Friday, 26 May 2017

Why secular culture can't deal with acts of terrorism

The Manchester attack was the latest act of terrorism to shock us in its sheer barbarity. My thoughts and prayers are with the victims, their families and everyone else caught up in the chaos caused by this pathetic act.

We do also have to try to understand and deal with what has happened, though. There is no good time to do this. Waiting a day, a month or even years will never be enough to distance whatever is written from the pain caused by such terrorism. Children have been lost, and will be missing as long as those who knew and loved them live.

A title like that is also going to get me into trouble. I'm talking about a vast number of people, of all kinds of backgrounds and beliefs and in doing so, I'm going to make broad generalisations - it is impossible not to when assessing large groups. There will be many exceptions to the points I make. And I do not judge those who fit my description. I want to hold out an alternative to the culture they are living and breathing.

So here are three problems with current western culture - specifically, atheistic, postmodern, secular culture - when it tries to respond to these sorts of events.

1. It can't account for evil

The vast majority of people in the UK are, functionally, atheists. They may be cultural Christians, they may technically be deists, or pantheists but for regular day-to-day life, they act as atheists. We've been persuaded that we are nothing but biological machines, in charge of our own lives and responsible for creating the meaning and purpose in our lives.

One critical weakness with this position is that there is no objective source for morality, for right and wrong. If we are all meant to create the meaning and value in our own lives and to pursue our dreams, those dreams will inevitably clash with other people's dreams. Your values will clash with other people's values and you will have no objective way to determine who's right. You may sign up to a particular moral code but why should anyone else?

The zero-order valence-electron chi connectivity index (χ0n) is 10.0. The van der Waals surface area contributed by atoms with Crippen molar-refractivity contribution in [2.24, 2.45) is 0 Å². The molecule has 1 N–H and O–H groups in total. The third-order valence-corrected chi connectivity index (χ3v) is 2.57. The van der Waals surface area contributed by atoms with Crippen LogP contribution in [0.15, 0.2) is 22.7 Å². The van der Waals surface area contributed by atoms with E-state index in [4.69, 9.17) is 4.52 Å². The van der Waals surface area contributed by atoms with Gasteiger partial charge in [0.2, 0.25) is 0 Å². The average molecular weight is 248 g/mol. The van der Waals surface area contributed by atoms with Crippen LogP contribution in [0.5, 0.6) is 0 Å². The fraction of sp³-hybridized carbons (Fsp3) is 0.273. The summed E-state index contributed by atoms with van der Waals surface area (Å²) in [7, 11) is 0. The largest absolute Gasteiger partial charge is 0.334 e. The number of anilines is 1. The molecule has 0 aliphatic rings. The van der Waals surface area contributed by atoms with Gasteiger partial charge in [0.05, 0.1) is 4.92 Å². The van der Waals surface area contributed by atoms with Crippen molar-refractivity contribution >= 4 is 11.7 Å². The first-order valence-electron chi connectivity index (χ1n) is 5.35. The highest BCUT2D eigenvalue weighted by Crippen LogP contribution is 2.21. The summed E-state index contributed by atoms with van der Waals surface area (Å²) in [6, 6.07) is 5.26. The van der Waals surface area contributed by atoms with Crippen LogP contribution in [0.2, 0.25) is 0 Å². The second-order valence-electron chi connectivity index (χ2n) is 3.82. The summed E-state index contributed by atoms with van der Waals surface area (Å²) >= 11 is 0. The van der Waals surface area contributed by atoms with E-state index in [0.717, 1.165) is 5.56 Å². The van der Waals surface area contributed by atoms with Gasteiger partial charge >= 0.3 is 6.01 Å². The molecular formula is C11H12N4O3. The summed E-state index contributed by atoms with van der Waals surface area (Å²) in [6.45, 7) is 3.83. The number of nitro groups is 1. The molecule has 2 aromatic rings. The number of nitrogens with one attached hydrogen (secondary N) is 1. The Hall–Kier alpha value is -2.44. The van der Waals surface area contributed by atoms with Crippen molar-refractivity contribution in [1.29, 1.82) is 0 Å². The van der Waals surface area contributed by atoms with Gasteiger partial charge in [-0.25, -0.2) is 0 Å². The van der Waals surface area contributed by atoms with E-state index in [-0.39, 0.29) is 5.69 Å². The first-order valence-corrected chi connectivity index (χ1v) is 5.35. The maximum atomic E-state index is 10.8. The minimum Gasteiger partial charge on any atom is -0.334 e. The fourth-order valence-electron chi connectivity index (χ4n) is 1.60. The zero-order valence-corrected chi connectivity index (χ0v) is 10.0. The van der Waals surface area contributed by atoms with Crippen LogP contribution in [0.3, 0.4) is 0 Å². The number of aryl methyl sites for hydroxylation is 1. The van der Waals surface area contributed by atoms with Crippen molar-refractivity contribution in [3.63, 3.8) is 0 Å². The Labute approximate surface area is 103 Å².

Yet, when something horrific like this happens, we can't help but deny our moral relativism. We must say that it is wrong. We can't help using words like 'evil'. 'Misguided' or 'uneducated' or 'unfortunate' just won't do as words to describe these actions. There is no room to make excuses for the perpetrator(s) of these attacks.

The reality of objective morality - found in God's revelation (general and special) - leaks out at such moments. Terrorists are wrong - they're not merely choosing different ethical codes to us. Our culture cannot make sense of this.

2. It can't handle suffering

The suffering at such times as these is very real, and very severe. Thinking about my kids I can only imagine how horrific it would be to lose them in such circumstances. Where is God in such situations? How long, O Lord?

People think that Christians are on the back foot when it comes to suffering. Why would God allow something so terrible to happen? This is a very real question, which the Bible very much encourages Christians to grapple with. The book of Job, many Psalms, Lamentations and many other parts of the Bible work through these issues. This is why many Christians are tremendous examples of enduring through bereavement, horrible illness and other kinds of suffering.